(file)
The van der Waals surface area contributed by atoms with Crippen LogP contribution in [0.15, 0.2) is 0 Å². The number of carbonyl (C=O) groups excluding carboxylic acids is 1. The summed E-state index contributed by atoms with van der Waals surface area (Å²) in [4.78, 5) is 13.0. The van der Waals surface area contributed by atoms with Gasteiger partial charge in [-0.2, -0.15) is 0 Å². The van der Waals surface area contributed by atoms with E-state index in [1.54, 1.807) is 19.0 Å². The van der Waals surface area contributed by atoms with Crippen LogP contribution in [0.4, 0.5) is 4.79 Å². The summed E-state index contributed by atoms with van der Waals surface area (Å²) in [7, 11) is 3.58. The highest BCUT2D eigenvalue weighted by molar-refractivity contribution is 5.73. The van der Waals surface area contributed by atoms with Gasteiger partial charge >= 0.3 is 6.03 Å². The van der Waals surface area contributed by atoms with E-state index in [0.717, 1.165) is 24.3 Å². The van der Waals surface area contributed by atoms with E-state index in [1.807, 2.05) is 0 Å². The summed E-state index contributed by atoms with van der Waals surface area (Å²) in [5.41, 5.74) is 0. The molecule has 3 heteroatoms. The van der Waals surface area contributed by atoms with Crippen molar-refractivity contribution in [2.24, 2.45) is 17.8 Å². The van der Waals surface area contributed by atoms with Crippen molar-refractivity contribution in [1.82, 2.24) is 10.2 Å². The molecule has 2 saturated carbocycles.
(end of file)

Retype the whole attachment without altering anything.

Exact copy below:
The van der Waals surface area contributed by atoms with Crippen LogP contribution in [0.15, 0.2) is 0 Å². The number of carbonyl (C=O) groups excluding carboxylic acids is 1. The summed E-state index contributed by atoms with van der Waals surface area (Å²) in [4.78, 5) is 13.0. The van der Waals surface area contributed by atoms with Gasteiger partial charge in [-0.2, -0.15) is 0 Å². The van der Waals surface area contributed by atoms with E-state index in [1.54, 1.807) is 19.0 Å². The van der Waals surface area contributed by atoms with Crippen LogP contribution in [0.4, 0.5) is 4.79 Å². The summed E-state index contributed by atoms with van der Waals surface area (Å²) in [7, 11) is 3.58. The highest BCUT2D eigenvalue weighted by molar-refractivity contribution is 5.73. The van der Waals surface area contributed by atoms with Gasteiger partial charge >= 0.3 is 6.03 Å². The van der Waals surface area contributed by atoms with E-state index in [0.717, 1.165) is 24.3 Å². The van der Waals surface area contributed by atoms with E-state index in [1.807, 2.05) is 0 Å². The summed E-state index contributed by atoms with van der Waals surface area (Å²) in [5.41, 5.74) is 0. The molecule has 3 heteroatoms. The van der Waals surface area contributed by atoms with Crippen molar-refractivity contribution in [2.24, 2.45) is 17.8 Å². The van der Waals surface area contributed by atoms with Crippen molar-refractivity contribution in [1.82, 2.24) is 10.2 Å². The molecule has 2 saturated carbocycles.